Have you ever clicked Send and instantly regretted it? Are you drowning in a flood of email or struggling with a bloated inbox? This practical handbook is packed with tips for writing more professional email, and managing more effectively the email you receive.
Even without all the spam we receive, many of us are overloaded with email. How do we know that? Type "managing email" into Google, and you get over 550 million hits. Popular topic — 550 million is hard to match with any two-word business-oriented search phrase.
Email has become a nightmare for most of us, but you can help restore it to the useful tool it once was. All you have to do is learn to write email that works, and learn to manage the email you receive.
I had to deal with this same problem myself, so over the years I've figured out a whole array of tricks, techniques, and just plain good practices that help me manage the emailstorm. I've selected the best and put them into a jam-packed ebook that shows you how to write more effective and professional email, and how to deal with the mountains of email you receive (whether it's professional or not).
What's on this page:
Here's a sample:
- Be nice will go after it reaches your intended recipient.
- Send weekend email late queue it for delayed delivery early Monday morning.
- Set your own priorities not to you.
- Write subject lines with the most general terms first rather than "Question on Alson account."
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Create great content
- Be brief
- Be nice
- Be informal
- Use please, thank you, and thanks
- Don't type when you're angry
- Get therapy elsewhere
- Avoid email feuds
- Resolve emotional issues face-to-face
- Use proper spelling, capitalization and punctuation
- Expect to be misinterpreted
- Think of at least three interpretations
- Don't send off-color "humor"
- Forward only new humor
- Present complex point-by-point rebuttals elsewhere
- Remember that humor is cultural
- Avoid sarcasm
- Avoid color, graphics and fancy fonts
- Choose an easy-to-remember address
- Make sure that your "From" matches your business card
- Make your message easy to read
- Use mixed case
- Put a blank line between paragraphs
- Use a greeting and a personal signature
- Remember that a geographically dispersed team cannot live on email alone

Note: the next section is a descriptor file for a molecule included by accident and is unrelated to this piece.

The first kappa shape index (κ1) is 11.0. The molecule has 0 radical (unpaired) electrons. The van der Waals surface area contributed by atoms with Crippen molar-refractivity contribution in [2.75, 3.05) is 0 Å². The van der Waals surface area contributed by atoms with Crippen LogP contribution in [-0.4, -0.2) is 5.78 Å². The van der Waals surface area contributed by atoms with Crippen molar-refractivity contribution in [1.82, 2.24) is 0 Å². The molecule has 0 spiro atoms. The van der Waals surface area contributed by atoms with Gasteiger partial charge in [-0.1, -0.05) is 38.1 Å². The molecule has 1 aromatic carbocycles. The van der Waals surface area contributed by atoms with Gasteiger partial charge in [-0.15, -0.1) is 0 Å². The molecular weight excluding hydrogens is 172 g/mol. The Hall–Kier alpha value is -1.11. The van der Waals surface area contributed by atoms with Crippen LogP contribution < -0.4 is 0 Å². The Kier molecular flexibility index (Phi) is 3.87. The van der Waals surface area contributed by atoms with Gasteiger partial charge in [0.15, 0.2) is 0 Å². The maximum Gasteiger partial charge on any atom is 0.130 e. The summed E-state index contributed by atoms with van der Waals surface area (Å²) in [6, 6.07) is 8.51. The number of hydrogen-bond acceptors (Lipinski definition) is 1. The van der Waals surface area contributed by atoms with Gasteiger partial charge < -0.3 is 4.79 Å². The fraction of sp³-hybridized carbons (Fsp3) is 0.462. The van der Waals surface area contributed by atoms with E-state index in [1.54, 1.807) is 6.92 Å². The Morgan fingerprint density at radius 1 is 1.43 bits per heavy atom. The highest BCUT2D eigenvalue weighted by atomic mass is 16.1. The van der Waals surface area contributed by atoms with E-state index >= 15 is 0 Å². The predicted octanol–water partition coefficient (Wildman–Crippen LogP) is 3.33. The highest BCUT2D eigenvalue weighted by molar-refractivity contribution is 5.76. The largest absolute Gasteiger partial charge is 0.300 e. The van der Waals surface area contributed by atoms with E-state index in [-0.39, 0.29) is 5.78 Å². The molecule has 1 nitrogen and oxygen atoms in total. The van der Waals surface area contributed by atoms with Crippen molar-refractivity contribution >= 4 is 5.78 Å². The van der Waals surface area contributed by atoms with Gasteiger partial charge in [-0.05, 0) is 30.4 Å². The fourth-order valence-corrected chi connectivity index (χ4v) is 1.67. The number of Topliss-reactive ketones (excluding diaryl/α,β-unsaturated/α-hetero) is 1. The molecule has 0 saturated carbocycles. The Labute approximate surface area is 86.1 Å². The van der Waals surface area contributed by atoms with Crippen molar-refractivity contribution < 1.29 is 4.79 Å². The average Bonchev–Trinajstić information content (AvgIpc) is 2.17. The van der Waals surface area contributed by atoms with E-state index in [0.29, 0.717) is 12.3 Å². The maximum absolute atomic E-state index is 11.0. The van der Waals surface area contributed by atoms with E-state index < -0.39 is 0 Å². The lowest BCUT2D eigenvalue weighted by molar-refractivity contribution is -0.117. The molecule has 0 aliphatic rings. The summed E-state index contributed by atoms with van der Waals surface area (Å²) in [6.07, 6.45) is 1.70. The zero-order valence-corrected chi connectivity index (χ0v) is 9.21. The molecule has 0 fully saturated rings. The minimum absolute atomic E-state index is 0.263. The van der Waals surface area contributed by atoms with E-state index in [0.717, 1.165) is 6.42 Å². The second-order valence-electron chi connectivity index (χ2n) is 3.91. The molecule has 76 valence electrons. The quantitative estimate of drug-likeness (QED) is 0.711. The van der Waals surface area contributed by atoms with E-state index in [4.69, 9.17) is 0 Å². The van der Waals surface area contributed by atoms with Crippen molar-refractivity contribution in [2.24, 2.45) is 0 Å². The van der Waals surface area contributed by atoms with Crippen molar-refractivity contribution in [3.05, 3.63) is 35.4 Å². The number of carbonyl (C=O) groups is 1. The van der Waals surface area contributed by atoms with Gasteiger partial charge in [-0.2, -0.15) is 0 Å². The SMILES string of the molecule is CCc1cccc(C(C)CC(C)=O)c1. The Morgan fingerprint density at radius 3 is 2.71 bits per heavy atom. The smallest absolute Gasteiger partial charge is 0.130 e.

- Send weekend email late
- Don't become an expert
- Set your own priorities
- Consciously choose the priority level of your reply
- Remember that others set their own priorities
- Avoid taking action items
- Think carefully if you receive no reply
- Stand aside in the beginning of group discussions
- Be judicious about attachments
- Consider alternatives to attachments
- Know how to send and receive attachments
- Attach the attachment
- Get permission for large attachments
- Remove attachments from your reply
- Send attachments in formats people can read
Take care with addresses
- Reply only to the people who care
- Know the difference between Reply and Reply All
- Include everyone important
- Type addresses correctly
- Don't get their address by replying to an old message
- Put BCCs in the BCC field
Craft the subject line
- Have a subject line
- Don't recycle the subject line
- Don't put the entire message in the subject line
- Be specific in the subject line
- Write subject lines with most general terms first
- File incoming messages in mailboxes
- Know how to search your files
- Consider storing messages in more than one mailbox
- Label messages before copying
- Use filters or rules
- Tame your inbox
- Consider delayed queuing
- Use your address book
- Use a nickname pattern in your address book
- Be careful about multiple nicknames
- Read before printing
- Check for new email judiciously
- Check for new email only when you're interruptible
- Reply to non-urgent email only when you have time to kill
- Triage new messages
- Reply with relevant context
- Reply with relevant context only
- Don't rely on your spell checker
- Know how to use stationery
- Arrange for forwarding
Master spam, viruses and hoaxes
- Don't infect your friends or colleagues
- Don't send spam
- Send only plain text format
- Forward no hoaxes or chain letters
- Don't unsubscribe from spam
- Report all spam
- Get a commercial spam filter service
- Use filters to manage spam-tagged messages
- Put names in the To, not the Subject
- Avoid having your message tagged as spam
- Choose a newsletter format that fits
- Keep all your newsletters in one mailbox or folder
- Become a touch typist
- Correct your device's clock and calendar
- Remember to click Send
- Reply promptly if at all
- Don't trust return receipts
- Think before you use "Out of the Office Autoreply"
Security & legalities
- Keep copies of all outgoing messages
- Delete old outgoing email with care
- Pretend that bad people are watching
- Use password common sense
- Use a different password for every account
- Avoid the keyboard mapping
- Be careful about writing down your passwords
- Never tell anyone your password
- Don't carry your laptop in "sleep" mode
- Change your passwords occasionally
- In the open, type your password quickly
- Choose the time to change your password
- Know what you can't delete
101 Tips for Writing and Managing Email, 100-pack is in Acrobat format, which gives you several advantages. You can print it, and read it like any book. Or in electronic form, you can use the search capability of Adobe Reader to find passages of special interest to you. If you load it onto your laptop, tablet, or other mobile device, you can read it anywhere — and it's weightless, too. 18 pages.
File size: 627 KBytes Print length: 18 pages ISBN: 978-1-938932-09-0 Simultaneous Device Usage: Unlimited per user, maximum 100 users Publication date: January 25, 2004 Sold by: Chaco Canyon Consulting Language: English
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Last modified: 07 Jan 2019 19:54 Eastern Time